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While rap lyrics can often communicate braggadocio and alpha status, rhythm-based music has enormous potential for telling and emotive sentiments. This is especially apparent in the songwriting of Calvin McHoward, a.k.a. Dontez, who’s Soulful R&B counterbalances his harsher side with moments of heartfelt honesty.

 Dontez was introduced to rap by his cousin around age 12. “We formed a group, started performing local shows, and over the years learned the ins and outs of music,” he says. “Now, I write, rap, produce, engineer, edit, create graphics, direct and edit music video, and oversee the copyrights and publishing.” Along with his production team GroundXero Entertainment, Dontez writes and works with regional artists like Young Vokals and Precision Grooves. The song “He Ain’t Me” has received some radio play.

 The singer’s influences range from hip hop icons Jay-Z, Mos Def, and Goodie Mob to soul singers Jill Scott and Maxwell, and classic rockers Aerosmith. He has lately turned his ear to alt rock, favoring artists like Stone Temple Pilots. Dontez has fused his influences into a blend of hip hop, soul, and R&B. He recently released his first album, Falling Up.

 Although tracks like “Free” begin with genre-typical bravado, lyrics can reveal the singer’s flipside, remorse and pain at the end of a relationship. “I have learned that for a lot of male artists in the hip-hop industry, vulnerability is something that isn’t really discussed,” says Dontez. “I speak from experiences and I try to relay the message that love and relationships are just as hard for men as they are for women.”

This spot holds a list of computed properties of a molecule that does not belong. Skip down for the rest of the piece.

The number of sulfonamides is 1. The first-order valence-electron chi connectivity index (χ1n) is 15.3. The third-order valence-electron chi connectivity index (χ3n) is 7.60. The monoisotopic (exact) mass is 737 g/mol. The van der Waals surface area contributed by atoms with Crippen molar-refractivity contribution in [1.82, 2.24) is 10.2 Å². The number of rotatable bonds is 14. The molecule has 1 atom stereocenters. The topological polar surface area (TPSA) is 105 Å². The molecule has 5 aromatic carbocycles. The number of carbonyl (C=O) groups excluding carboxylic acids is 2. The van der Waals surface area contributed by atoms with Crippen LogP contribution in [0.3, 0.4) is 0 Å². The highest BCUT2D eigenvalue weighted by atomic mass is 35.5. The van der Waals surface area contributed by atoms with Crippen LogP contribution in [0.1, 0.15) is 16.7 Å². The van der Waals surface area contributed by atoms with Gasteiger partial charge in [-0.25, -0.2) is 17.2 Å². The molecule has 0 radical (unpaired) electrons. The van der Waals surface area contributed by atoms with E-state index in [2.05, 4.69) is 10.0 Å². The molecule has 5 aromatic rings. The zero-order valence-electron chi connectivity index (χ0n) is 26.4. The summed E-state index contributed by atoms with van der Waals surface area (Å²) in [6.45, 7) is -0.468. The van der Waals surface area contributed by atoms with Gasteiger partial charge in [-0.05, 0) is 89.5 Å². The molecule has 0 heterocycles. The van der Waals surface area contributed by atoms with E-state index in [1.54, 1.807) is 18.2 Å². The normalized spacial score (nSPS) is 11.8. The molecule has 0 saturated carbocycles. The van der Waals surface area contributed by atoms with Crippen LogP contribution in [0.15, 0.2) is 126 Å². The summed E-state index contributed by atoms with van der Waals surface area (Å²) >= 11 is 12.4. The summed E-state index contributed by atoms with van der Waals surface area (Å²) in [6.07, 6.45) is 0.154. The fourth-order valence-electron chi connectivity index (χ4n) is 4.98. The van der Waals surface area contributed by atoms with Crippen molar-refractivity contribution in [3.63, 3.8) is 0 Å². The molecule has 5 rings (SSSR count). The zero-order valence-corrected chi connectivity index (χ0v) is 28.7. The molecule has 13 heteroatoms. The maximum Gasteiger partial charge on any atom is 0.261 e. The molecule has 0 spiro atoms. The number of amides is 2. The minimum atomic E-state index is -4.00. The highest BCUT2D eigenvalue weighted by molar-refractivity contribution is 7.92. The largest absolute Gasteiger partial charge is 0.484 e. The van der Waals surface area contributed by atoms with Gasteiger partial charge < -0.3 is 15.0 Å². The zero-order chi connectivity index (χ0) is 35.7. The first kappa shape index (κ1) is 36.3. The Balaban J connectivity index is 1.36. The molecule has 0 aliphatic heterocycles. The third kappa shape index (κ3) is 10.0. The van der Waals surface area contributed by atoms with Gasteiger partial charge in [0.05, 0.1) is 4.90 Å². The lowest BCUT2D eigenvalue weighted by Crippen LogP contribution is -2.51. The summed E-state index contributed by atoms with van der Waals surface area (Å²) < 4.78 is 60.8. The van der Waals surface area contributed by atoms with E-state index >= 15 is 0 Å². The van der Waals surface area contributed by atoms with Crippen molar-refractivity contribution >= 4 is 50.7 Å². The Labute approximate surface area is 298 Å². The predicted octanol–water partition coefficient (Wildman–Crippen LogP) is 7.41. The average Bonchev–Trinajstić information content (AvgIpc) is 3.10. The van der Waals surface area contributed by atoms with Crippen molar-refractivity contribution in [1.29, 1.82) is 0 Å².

“All of Me,” produced by Neal_hd, looks back at a difficult a relationship. “I was with a woman for about three years and I just felt like I gave my all, but I didn’t get the same in return,” says Dontez. “I felt like I was being pressured into being someone I wasn’t. It’s a song about being vulnerable and giving 100% of yourself with no promise of the outcome, which is what love is. Love is a gamble with no guarantee on a return.”

 This lyrical approach lends itself to the slower R&B songs like “In Return” and the ambient “If I Wasn’t.” Falling Up is by no means a book of lamentations, though. “Hands” embodies club scene machismo and “Saving It” doesn’t hesitate to whip out the autotune. Dontez does include a welcome dose of funk in his composition, like the Lamont Dozier inspired “Quite Like You.” In these cases, he may pick up on a sound, sample, or idea that branches into an entirely new statement. “I mostly have an idea for a melody or feel for a song, or I may hear a sound and build a track around it,” he says.

 Despite the layers of production involved in Falling Up, Dontez is always eager to bring his music to a live audience. “My music is easily open to live performance because it is structured for a live feel,” he says. “It’s ready for a band to dissect it and play it live.” For the live gigs, instrumental bits come straight off his record.

 The bulk of the music is composed by Dontez himself, through a mix of editing programs like Pro Tools, Reason, FL Studio, and various digital instrument plug-ins. Although he recorded his first album in a home studio, Dontez also operates a studio in Alabaster with GroudXero. The GroundSound studio offers full recording services.

 In addition to the studio, Dontez manages the Modern Vintage label, which he started in 2012. The independent label features various musicians whom he has collaborated with, such as producer/rapper Steve Mac and alternative/soul artist Bryant Welch. Starting the label has allowed Dontez to work on both sides of the microphone. “Learning the full scale of what goes on behind the scenes has made me a better artist,” he says. “I don’t focus on any one specific genre of music, just good music.”

 Dontez is currently working on his follow up album. You can follow his progress on Twitter.

Anyone interested in contacting the studio may email

Photo by Bryant Welch for Josjahri Photography.